Obstructive Sleep Apnea or OSA is a fairly common condition and is caused by the walls of the throat relaxing and contracting during sleep, which results in interruptions to normal breathing. This can lead to disturbed sleep patterns, a negative impact on quality of life due to regular sleep interruptions. OSA may also cause the development of other conditions.
SYMPTOMS OF OSA
If you develop OSA it’s likely that people around you will notice you snore fairly loudly and struggle to breathe. It may also be quite noticeable that you stop breathing for a short space of time during the night. You may wake up quite often throughout the night and could find yourself struggling to breathe – or even choking. The shortage of oxygen during episodes triggers your brain to pull you into a lighter sleep or to wake up. These continued sleep interruptions are likely to make you feel extremely tired during the day. Many patients are unaware that they suffer from OSA.
Characteristic breathing interruptions caused by the condition include:
- Apnea – which is where the muscles and tissues in the throat relax enough to cause a total blockage of the air passage for at least 10 seconds.
- Hypoapnea – this is a partial blockage of the air passage resulting in airflow reductions of more than 50% for at least 10 seconds.
CAUSES OF OSA
It’s quite normal for the throat to collapse to a small degree when you sleep, as the soft tissues and muscles will always relax at this time. However, this does not cause breathing problems for most people.
- OSA can be caused by a variety of reasons, including:
- Age – people over the age of 40 are more likely to develop the condition
- Sex – men develop OSA more often than women
- Weight – people who are overweight have excess body fat which increases the amount of soft tissue in the neck, placing more stress on neck muscles
- Sedatives – regularly taking sedatives such as sleeping tablets or tranquilisers can increase risks of developing the condition
- Alcohol – regular alcohol consumption, particularly just before bedtime, can worsen the condition
- Smoking – people who smoke are more likely to develop the condition.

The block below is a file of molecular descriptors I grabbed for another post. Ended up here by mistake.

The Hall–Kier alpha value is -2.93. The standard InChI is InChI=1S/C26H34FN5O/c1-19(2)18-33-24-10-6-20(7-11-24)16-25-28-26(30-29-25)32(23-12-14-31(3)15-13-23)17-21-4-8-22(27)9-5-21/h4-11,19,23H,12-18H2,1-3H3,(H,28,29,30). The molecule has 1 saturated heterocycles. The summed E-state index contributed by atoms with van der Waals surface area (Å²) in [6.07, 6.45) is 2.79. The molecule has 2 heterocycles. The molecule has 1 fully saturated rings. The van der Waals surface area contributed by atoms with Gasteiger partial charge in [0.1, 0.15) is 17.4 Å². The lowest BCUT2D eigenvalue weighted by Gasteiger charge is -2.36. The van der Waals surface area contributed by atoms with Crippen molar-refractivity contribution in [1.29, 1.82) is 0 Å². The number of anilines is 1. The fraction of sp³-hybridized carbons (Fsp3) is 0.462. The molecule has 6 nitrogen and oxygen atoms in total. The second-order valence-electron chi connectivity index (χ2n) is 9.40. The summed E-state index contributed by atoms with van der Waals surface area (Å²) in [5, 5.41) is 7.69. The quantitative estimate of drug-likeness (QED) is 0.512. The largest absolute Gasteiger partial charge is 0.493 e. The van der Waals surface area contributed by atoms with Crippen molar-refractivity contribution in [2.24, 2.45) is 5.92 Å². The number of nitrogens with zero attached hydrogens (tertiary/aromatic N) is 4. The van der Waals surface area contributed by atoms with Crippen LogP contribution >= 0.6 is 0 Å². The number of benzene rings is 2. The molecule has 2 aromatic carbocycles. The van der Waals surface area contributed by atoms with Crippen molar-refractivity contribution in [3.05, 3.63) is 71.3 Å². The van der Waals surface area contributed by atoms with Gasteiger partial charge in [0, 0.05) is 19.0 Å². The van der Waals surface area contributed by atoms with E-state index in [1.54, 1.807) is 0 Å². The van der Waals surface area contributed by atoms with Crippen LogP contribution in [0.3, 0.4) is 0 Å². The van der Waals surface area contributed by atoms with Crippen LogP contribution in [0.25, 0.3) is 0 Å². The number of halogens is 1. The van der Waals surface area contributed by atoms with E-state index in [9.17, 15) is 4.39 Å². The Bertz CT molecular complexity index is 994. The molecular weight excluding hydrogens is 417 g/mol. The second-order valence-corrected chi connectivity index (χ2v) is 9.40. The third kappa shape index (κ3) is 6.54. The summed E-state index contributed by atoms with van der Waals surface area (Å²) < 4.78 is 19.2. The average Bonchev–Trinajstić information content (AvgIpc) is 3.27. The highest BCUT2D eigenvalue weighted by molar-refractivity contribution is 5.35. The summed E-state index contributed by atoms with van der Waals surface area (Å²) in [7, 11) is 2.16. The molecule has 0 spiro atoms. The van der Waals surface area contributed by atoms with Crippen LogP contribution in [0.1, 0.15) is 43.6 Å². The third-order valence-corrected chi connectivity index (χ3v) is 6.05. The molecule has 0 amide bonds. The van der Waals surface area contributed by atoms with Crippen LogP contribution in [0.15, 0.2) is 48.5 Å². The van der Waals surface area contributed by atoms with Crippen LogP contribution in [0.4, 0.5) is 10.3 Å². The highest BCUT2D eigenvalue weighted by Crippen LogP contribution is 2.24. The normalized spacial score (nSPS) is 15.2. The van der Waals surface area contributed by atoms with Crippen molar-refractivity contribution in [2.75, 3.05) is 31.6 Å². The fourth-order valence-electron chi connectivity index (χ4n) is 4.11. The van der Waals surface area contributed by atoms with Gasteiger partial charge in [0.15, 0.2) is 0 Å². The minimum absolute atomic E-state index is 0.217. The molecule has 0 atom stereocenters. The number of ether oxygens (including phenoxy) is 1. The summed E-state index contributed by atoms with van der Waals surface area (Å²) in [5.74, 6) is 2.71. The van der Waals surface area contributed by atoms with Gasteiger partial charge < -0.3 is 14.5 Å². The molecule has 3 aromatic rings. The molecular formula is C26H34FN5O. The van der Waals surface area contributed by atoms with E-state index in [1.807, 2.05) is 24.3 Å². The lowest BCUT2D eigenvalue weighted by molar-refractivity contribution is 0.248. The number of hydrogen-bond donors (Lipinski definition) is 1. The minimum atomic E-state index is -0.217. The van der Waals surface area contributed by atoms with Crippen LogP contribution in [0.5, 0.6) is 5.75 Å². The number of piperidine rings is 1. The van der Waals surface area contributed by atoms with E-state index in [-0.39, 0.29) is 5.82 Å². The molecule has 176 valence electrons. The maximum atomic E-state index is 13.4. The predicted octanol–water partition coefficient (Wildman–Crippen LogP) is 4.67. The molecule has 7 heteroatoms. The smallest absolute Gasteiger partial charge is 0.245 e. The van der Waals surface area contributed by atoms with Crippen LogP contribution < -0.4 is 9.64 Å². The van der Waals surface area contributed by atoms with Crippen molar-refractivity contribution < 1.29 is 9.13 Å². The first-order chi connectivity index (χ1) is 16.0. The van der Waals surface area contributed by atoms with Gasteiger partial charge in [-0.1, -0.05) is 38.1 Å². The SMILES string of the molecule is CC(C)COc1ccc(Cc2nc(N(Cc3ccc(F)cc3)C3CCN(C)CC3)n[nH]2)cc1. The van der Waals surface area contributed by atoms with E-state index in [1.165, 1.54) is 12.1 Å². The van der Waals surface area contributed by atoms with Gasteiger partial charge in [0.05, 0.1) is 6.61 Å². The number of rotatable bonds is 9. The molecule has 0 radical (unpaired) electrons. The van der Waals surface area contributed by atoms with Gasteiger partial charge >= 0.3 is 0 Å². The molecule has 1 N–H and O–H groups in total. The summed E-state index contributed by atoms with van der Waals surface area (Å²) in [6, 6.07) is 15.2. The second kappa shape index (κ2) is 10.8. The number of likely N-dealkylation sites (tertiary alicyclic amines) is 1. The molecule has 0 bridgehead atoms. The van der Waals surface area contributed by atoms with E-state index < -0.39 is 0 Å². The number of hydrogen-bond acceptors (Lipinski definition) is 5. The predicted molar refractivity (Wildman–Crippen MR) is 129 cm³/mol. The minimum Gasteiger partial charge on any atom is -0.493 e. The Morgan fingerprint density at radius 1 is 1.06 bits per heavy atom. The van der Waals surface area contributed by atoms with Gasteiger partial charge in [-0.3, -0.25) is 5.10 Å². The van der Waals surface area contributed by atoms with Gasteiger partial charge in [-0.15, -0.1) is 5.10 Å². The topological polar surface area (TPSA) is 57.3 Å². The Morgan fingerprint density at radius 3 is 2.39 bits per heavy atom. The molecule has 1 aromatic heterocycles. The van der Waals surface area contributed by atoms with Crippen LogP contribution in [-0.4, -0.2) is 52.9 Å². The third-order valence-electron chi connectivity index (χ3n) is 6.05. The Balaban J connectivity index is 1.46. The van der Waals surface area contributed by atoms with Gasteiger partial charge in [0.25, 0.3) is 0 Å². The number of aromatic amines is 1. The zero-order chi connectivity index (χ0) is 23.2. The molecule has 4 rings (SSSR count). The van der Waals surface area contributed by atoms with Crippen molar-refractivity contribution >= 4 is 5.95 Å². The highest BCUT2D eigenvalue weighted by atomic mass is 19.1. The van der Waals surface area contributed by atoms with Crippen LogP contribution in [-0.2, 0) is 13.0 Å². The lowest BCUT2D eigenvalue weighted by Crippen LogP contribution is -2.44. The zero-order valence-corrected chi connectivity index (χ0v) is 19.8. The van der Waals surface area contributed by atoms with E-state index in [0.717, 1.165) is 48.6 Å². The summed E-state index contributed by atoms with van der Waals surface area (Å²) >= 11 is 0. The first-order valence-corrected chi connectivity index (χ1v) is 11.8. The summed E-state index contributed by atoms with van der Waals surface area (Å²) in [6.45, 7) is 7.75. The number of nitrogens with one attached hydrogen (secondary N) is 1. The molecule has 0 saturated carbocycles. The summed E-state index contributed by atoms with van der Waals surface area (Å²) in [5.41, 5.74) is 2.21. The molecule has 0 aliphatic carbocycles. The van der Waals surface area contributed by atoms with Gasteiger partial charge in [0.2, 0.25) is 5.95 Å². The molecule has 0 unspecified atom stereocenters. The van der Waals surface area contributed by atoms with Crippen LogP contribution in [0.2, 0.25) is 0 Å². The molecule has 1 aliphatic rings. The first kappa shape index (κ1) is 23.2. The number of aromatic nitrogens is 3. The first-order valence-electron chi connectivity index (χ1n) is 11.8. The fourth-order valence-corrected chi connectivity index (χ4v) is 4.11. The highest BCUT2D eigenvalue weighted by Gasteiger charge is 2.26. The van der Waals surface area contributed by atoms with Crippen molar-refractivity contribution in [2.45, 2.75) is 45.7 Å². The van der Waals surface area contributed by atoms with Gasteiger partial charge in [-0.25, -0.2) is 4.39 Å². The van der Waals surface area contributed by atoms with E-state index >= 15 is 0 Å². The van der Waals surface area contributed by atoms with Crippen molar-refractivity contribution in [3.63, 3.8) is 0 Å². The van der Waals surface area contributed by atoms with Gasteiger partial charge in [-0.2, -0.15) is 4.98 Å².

In the main, treatment options such as lifestyle changes can reduce symptoms, however, there are treatments for OSA. These include the use of a continuous positive airways pressure device (CPAP) and oral appliances, known as mandibular advancement devices.
IF YOU THINK YOU MAY HAVE OSA
Many sufferers of OSA are not aware that they have it. There are a number of tell-tale signs that can give you an idea.
- Excessive daytime sleepiness – Because the sufferer awakens repeatedly with OSA, normal, restorative sleep is not possible. This can often lead to severe daytime drowsiness, as well as fatigue and irritability.
- Loud snoring – Snoring is not commonly thought of as a sign of something potentially serious. Your partner may be woken up and will listen in frustration. They should be looking out for long pauses in breathing (lasting many seconds). It should be stressed that not everyone who snores has OSA.
- Abrupt awakenings accompanied by gasping or choking – Because an Apnea means you have stopped breathing for a short while, your body naturally struggles. This can lead to you wakening with a shortness of breath that corrects itself reasonably quickly. Most of the time, you are still “asleep” but may make a snorting, choking or gasping sound.
- Difficulty concentrating during the day – When sleep deprived, sufferers may have difficulty concentrating. They find themselves falling asleep when the body is at rest, such as at the desk, watching TV. OSA is becoming recognised as a risk factor when when driving. Many jurisdictions require proof of therapy when renewing licences. Children and young people with OSA may not do well at school. OSA has been associated with attention or behavior problems.
If you are experiencing any or all of these symptoms, talk to your GP and ask for a referral to a Sleep Specialist. They may suggest that you undergo a sleep study where your sleeping habits can be reviewed.